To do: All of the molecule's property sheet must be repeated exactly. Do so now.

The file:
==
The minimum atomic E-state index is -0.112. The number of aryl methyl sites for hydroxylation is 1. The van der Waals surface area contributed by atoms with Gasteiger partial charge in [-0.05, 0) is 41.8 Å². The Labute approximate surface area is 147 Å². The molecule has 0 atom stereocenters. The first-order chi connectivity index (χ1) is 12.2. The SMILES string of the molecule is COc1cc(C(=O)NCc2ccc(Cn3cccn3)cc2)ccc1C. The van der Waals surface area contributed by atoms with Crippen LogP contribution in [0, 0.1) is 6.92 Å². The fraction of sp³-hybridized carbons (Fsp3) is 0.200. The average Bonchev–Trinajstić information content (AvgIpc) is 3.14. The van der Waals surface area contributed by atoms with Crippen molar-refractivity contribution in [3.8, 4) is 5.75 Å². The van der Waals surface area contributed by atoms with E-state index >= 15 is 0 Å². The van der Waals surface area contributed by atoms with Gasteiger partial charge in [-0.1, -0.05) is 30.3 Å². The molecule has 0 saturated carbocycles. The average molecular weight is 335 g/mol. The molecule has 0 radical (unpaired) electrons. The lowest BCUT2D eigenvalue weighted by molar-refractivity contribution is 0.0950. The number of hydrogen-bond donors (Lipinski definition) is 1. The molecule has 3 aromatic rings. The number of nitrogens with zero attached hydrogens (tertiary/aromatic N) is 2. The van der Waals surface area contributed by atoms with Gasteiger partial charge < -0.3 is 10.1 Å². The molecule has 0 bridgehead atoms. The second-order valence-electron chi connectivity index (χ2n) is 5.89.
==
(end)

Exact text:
The minimum atomic E-state index is -0.112. The number of aryl methyl sites for hydroxylation is 1. The van der Waals surface area contributed by atoms with Gasteiger partial charge in [-0.05, 0) is 41.8 Å². The Labute approximate surface area is 147 Å². The molecule has 0 atom stereocenters. The first-order chi connectivity index (χ1) is 12.2. The SMILES string of the molecule is COc1cc(C(=O)NCc2ccc(Cn3cccn3)cc2)ccc1C. The van der Waals surface area contributed by atoms with Crippen LogP contribution in [0, 0.1) is 6.92 Å². The fraction of sp³-hybridized carbons (Fsp3) is 0.200. The average Bonchev–Trinajstić information content (AvgIpc) is 3.14. The van der Waals surface area contributed by atoms with Crippen molar-refractivity contribution in [3.8, 4) is 5.75 Å². The van der Waals surface area contributed by atoms with E-state index >= 15 is 0 Å². The van der Waals surface area contributed by atoms with Gasteiger partial charge in [-0.1, -0.05) is 30.3 Å². The molecule has 0 saturated carbocycles. The average molecular weight is 335 g/mol. The molecule has 0 radical (unpaired) electrons. The lowest BCUT2D eigenvalue weighted by molar-refractivity contribution is 0.0950. The number of hydrogen-bond donors (Lipinski definition) is 1. The molecule has 3 aromatic rings. The number of nitrogens with zero attached hydrogens (tertiary/aromatic N) is 2. The van der Waals surface area contributed by atoms with Gasteiger partial charge < -0.3 is 10.1 Å². The molecule has 0 bridgehead atoms. The second-order valence-electron chi connectivity index (χ2n) is 5.89.